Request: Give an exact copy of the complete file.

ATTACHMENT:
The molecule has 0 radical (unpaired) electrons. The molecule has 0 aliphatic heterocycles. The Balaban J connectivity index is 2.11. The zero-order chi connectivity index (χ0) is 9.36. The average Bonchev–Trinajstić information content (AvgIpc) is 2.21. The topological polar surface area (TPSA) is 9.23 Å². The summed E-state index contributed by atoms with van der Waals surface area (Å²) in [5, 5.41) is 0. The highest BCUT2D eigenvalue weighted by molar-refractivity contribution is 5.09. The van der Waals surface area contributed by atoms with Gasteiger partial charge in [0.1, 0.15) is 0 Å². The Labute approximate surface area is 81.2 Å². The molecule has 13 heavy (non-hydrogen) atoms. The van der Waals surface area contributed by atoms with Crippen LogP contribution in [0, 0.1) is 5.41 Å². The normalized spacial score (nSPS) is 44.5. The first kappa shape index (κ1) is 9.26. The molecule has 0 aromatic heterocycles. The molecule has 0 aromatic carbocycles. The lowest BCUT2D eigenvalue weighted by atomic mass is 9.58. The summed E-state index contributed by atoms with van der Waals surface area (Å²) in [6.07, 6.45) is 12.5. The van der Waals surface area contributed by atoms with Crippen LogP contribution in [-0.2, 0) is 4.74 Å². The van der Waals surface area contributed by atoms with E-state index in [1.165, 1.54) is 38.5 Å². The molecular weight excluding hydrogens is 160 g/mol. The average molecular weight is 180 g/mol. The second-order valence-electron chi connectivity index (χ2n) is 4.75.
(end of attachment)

The molecule has 0 radical (unpaired) electrons. The molecule has 0 aliphatic heterocycles. The Balaban J connectivity index is 2.11. The zero-order chi connectivity index (χ0) is 9.36. The average Bonchev–Trinajstić information content (AvgIpc) is 2.21. The topological polar surface area (TPSA) is 9.23 Å². The summed E-state index contributed by atoms with van der Waals surface area (Å²) in [5, 5.41) is 0. The highest BCUT2D eigenvalue weighted by molar-refractivity contribution is 5.09. The van der Waals surface area contributed by atoms with Gasteiger partial charge in [0.1, 0.15) is 0 Å². The Labute approximate surface area is 81.2 Å². The molecule has 13 heavy (non-hydrogen) atoms. The van der Waals surface area contributed by atoms with Crippen LogP contribution in [0, 0.1) is 5.41 Å². The normalized spacial score (nSPS) is 44.5. The first kappa shape index (κ1) is 9.26. The molecule has 0 aromatic heterocycles. The molecule has 0 aromatic carbocycles. The lowest BCUT2D eigenvalue weighted by atomic mass is 9.58. The summed E-state index contributed by atoms with van der Waals surface area (Å²) in [6.07, 6.45) is 12.5. The van der Waals surface area contributed by atoms with Crippen LogP contribution in [-0.2, 0) is 4.74 Å². The van der Waals surface area contributed by atoms with E-state index in [1.165, 1.54) is 38.5 Å². The molecular weight excluding hydrogens is 160 g/mol. The average molecular weight is 180 g/mol. The second-order valence-electron chi connectivity index (χ2n) is 4.75.